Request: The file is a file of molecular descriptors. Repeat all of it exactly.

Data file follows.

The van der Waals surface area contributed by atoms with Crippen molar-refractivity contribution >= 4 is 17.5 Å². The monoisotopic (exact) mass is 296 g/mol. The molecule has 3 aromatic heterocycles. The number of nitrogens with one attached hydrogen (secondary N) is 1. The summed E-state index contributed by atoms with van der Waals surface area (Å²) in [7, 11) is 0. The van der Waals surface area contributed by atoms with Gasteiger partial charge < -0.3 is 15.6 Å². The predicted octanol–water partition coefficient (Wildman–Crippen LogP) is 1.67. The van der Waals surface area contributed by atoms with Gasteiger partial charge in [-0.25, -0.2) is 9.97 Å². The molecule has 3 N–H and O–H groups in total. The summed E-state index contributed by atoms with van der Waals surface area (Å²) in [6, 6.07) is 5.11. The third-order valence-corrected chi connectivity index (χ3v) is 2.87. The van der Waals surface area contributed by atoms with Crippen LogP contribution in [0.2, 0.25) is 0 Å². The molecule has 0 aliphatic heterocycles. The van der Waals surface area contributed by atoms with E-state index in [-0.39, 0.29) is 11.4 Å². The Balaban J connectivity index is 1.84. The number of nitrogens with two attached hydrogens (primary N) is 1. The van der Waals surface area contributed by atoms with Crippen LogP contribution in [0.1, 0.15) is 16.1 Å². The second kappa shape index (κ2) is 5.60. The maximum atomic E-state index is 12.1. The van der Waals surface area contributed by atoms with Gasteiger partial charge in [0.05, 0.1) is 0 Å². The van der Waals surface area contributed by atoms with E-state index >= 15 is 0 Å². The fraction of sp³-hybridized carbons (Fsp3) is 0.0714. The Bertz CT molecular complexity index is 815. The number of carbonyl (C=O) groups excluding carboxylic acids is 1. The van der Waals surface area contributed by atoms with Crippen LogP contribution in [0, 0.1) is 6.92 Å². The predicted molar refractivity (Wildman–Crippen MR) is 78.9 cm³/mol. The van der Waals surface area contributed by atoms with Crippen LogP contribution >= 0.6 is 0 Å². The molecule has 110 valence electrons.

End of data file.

The van der Waals surface area contributed by atoms with Crippen molar-refractivity contribution >= 4 is 17.5 Å². The monoisotopic (exact) mass is 296 g/mol. The molecule has 3 aromatic heterocycles. The number of nitrogens with one attached hydrogen (secondary N) is 1. The summed E-state index contributed by atoms with van der Waals surface area (Å²) in [7, 11) is 0. The van der Waals surface area contributed by atoms with Gasteiger partial charge < -0.3 is 15.6 Å². The predicted octanol–water partition coefficient (Wildman–Crippen LogP) is 1.67. The van der Waals surface area contributed by atoms with Gasteiger partial charge in [-0.25, -0.2) is 9.97 Å². The molecule has 3 N–H and O–H groups in total. The summed E-state index contributed by atoms with van der Waals surface area (Å²) in [6, 6.07) is 5.11. The third-order valence-corrected chi connectivity index (χ3v) is 2.87. The van der Waals surface area contributed by atoms with Crippen LogP contribution in [0.2, 0.25) is 0 Å². The molecule has 0 aliphatic heterocycles. The van der Waals surface area contributed by atoms with E-state index in [-0.39, 0.29) is 11.4 Å². The Balaban J connectivity index is 1.84. The number of nitrogens with two attached hydrogens (primary N) is 1. The van der Waals surface area contributed by atoms with Crippen LogP contribution in [0.1, 0.15) is 16.1 Å². The second kappa shape index (κ2) is 5.60. The maximum atomic E-state index is 12.1. The van der Waals surface area contributed by atoms with Gasteiger partial charge in [0.05, 0.1) is 0 Å². The van der Waals surface area contributed by atoms with E-state index >= 15 is 0 Å². The fraction of sp³-hybridized carbons (Fsp3) is 0.0714. The Bertz CT molecular complexity index is 815. The number of carbonyl (C=O) groups excluding carboxylic acids is 1. The van der Waals surface area contributed by atoms with Crippen LogP contribution in [0, 0.1) is 6.92 Å². The predicted molar refractivity (Wildman–Crippen MR) is 78.9 cm³/mol. The van der Waals surface area contributed by atoms with Crippen LogP contribution >= 0.6 is 0 Å². The molecule has 110 valence electrons.